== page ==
“Mama” Is Her First Word

Nothing is more flattering than hearing your baby’s first uttered word, “Mama”. Baby M can now say the word. Her dada must have taught her very well for she learned it very quickly at age 8 months. Babies usually find it easy to say the word, ‘pa rather than mama. Thanks to the dada for consistently teaching our baby M with the “mama” word.

It would be so unfair on mother’s side if the baby would call his/her daddy first before the mother for it is the mother that takes good care of her children, look after their needs, give them tender loving care and most of all it is the mother that attends sick children, works 24/7 without a day off, leave or compensation. But despite all these, it’s baby’s laughter that could pay back the mother of all her hardwork she’s done to her baby/kids.

“Great Mommy”

Two words from my better half is what it takes for me to feel appreciated of what I did to my kids. Although at times I feel all my energy are sucked out from me yet I see the blessings and the goodness of being a mommy to these two wonderfully created human beings in my life.

There were times when I felt exhausted but I should not mind it because what I got is precious and I cannot put a price tag on them. Last night when we were about to sleep, those two great words came out from my husband’s mouth, “great mommy” just made my night. I confirmed what he said and yes, I heard it right. I was in heaven pinakalit gud! At least he had seen all the hard work and tender loving care I showed to our girls. He absolutely makes me feel appreciated, really!

Toddler Gear: The Only 5 Items You Need

I hate it when I stepped or tripped into my girl’s toys. Not only it hurts my feet but sometimes I fell down once I step on her toys. It pissed me off honestly, sometimes I wish we didn’t buy her toys because she doesn’t clean up after her mess. We end up sleeping at night with all the toys cluttered all over our place. When we need to get up at night, possibility is we fall down for stepping into her toys.
I found this article this morning stating the only 5 things necessary to keep around for the baby. You see no mention of plastic toys here which for me is an awesome idea, keep it simple and clean is what I want to do.
1. Car Seat
Unless you plan to stay home all summer, you’ll need a car seat. If you haven’t already done so, you’ll also need to upgrade your infant seat to a larger one to safely accommodate your growing child. And don’t forget, experts recommend you buy a new car seat rather than borrow a used one since safety standards are constantly changing.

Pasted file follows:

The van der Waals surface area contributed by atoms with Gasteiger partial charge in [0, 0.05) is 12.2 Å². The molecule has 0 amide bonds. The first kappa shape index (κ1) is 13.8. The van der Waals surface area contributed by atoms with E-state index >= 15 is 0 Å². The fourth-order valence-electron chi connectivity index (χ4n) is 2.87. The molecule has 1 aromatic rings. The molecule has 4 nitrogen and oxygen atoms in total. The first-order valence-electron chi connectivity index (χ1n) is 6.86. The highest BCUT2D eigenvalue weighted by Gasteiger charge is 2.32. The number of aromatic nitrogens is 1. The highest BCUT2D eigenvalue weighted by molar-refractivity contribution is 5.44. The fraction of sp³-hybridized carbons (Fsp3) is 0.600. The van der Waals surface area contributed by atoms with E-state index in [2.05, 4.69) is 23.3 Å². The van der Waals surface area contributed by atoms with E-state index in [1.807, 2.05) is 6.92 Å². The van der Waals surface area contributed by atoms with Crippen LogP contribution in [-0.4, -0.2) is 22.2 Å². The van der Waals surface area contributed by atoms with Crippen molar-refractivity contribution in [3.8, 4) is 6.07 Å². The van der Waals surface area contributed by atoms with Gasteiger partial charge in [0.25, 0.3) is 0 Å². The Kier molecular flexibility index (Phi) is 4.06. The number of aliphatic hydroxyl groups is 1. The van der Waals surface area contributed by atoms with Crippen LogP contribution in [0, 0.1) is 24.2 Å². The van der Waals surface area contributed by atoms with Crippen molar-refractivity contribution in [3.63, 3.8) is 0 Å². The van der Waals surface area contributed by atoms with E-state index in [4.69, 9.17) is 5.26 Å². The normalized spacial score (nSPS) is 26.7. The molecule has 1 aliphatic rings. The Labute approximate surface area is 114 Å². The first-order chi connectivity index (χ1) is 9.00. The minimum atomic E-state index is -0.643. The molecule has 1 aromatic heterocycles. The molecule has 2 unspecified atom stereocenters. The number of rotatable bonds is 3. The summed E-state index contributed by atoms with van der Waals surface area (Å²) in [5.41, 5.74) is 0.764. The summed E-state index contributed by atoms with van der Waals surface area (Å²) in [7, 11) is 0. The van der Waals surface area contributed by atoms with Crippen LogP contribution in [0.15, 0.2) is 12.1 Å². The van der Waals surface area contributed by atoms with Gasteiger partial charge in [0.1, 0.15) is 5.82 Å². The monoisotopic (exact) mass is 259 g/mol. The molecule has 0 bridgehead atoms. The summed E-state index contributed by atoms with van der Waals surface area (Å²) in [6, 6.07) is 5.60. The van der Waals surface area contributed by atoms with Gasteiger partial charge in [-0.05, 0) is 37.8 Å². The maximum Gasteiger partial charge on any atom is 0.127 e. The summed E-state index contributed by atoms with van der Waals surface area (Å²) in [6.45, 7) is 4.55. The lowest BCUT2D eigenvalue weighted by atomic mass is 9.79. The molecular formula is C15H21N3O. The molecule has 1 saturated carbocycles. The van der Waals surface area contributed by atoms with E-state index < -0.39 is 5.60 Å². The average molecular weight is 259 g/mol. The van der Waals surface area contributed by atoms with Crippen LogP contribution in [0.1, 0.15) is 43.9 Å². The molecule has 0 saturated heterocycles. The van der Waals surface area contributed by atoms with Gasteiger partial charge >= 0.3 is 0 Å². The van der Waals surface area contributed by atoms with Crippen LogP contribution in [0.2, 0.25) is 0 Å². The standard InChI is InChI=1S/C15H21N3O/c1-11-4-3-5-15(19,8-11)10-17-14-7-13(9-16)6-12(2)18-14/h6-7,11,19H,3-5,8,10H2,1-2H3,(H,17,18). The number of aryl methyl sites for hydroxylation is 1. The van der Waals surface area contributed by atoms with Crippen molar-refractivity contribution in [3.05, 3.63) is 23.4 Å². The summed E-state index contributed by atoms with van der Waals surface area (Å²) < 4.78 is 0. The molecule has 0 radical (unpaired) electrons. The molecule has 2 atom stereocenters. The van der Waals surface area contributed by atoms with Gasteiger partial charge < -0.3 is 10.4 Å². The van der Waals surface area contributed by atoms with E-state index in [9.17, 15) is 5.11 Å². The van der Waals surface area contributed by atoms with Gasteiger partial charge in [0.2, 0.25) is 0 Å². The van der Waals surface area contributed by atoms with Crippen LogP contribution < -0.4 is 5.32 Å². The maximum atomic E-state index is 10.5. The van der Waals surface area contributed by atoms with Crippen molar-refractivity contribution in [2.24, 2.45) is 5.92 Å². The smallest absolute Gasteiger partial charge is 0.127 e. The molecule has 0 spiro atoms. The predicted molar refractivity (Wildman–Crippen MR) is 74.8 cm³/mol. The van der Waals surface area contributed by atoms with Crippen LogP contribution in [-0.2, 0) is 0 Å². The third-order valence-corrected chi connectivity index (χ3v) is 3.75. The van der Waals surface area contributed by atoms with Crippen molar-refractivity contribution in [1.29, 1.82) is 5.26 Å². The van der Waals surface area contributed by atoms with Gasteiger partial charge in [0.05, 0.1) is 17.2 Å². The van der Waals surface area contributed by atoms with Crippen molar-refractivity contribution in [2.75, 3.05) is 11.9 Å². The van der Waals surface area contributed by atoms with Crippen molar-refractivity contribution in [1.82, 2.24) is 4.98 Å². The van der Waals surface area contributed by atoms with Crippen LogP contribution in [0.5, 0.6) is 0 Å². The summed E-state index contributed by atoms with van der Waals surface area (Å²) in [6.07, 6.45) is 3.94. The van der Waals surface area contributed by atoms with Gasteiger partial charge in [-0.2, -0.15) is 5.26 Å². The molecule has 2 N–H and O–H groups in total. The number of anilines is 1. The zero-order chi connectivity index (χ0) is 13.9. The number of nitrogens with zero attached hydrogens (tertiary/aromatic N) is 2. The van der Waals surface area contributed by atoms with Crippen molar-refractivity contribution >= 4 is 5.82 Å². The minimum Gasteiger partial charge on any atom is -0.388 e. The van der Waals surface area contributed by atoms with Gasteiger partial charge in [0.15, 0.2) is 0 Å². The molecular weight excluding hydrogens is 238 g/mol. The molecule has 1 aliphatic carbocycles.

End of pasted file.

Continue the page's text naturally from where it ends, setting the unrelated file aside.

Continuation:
2. Crib
Even though my toddler manages to nap on a cot at day care, she still needs a crib at night. My pediatrician recently reminded me that parents need to shift their kids to a toddler bed or purchase a crib tent once their youngsters start climbing out of their cribs.
3. Stroller
Personally, I find a stroller indispensable because I live in New York City and walk everywhere. Once I move to the suburbs, I may feel differently. But I imagine a set of wheels are helpful no matter where you live since little feet tire easily.
3. Sippy Cups
Drinking from an open cup can be tricky for young toddlers. Many can do it, but not without frequent spills. So unless you like cleaning up after your child, some form of sippy or straw cup is quite helpful.
4. Potty
When a toddler starts showing signs she’s ready to get rid of her diapers, you’ll want a potty to help make the process move along more smoothly.
5. Crayons
Hands down, my favorite toddler toy is a simple box of crayons. Steal some paper from your printer and you can transform your little mess maker into a regular Picasso. You can also ditch the flashcards and use the crayons to illustrate your own alphabet and set of numbers.
Of course, you’ll also need clothing and diapers. But I didn’t include these on the list since I don’t consider them toddler gear.
You’re also probably thinking I forgot about the high chair, changing table and even the toddler utensils. Nope. I let my daughter sit on a regular chair at the dining room table. I change her diapers on a towel on the bed. (Sometimes I just do it while she’s standing up in the bathroom.) And she’s quite happy using our regular silverware, provided she gets a salad fork and tea spoon.